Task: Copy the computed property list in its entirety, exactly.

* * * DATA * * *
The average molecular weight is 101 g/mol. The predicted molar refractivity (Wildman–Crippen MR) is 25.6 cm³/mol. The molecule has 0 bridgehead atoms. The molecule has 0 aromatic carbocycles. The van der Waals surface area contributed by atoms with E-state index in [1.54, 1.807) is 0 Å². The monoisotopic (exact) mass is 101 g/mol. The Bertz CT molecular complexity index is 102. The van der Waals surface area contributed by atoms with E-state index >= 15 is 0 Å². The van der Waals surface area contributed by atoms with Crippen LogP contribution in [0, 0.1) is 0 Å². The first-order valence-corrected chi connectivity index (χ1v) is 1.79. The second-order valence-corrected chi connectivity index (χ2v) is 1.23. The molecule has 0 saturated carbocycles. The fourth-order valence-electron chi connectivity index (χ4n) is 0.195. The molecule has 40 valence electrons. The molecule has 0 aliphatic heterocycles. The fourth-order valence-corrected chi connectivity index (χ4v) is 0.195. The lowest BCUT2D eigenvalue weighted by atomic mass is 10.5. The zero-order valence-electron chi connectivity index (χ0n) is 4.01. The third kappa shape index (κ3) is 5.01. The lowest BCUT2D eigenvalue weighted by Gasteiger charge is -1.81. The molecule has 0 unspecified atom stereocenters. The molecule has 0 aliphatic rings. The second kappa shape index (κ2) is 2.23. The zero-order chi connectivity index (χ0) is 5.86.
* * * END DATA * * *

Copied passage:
The average molecular weight is 101 g/mol. The predicted molar refractivity (Wildman–Crippen MR) is 25.6 cm³/mol. The molecule has 0 bridgehead atoms. The molecule has 0 aromatic carbocycles. The van der Waals surface area contributed by atoms with E-state index in [1.54, 1.807) is 0 Å². The monoisotopic (exact) mass is 101 g/mol. The Bertz CT molecular complexity index is 102. The van der Waals surface area contributed by atoms with E-state index >= 15 is 0 Å². The van der Waals surface area contributed by atoms with Crippen LogP contribution in [0, 0.1) is 0 Å². The first-order valence-corrected chi connectivity index (χ1v) is 1.79. The second-order valence-corrected chi connectivity index (χ2v) is 1.23. The molecule has 0 saturated carbocycles. The fourth-order valence-electron chi connectivity index (χ4n) is 0.195. The molecule has 40 valence electrons. The molecule has 0 aliphatic heterocycles. The fourth-order valence-corrected chi connectivity index (χ4v) is 0.195. The lowest BCUT2D eigenvalue weighted by atomic mass is 10.5. The zero-order valence-electron chi connectivity index (χ0n) is 4.01. The third kappa shape index (κ3) is 5.01. The lowest BCUT2D eigenvalue weighted by Gasteiger charge is -1.81. The molecule has 0 unspecified atom stereocenters. The molecule has 0 aliphatic rings. The second kappa shape index (κ2) is 2.23. The zero-order chi connectivity index (χ0) is 5.86.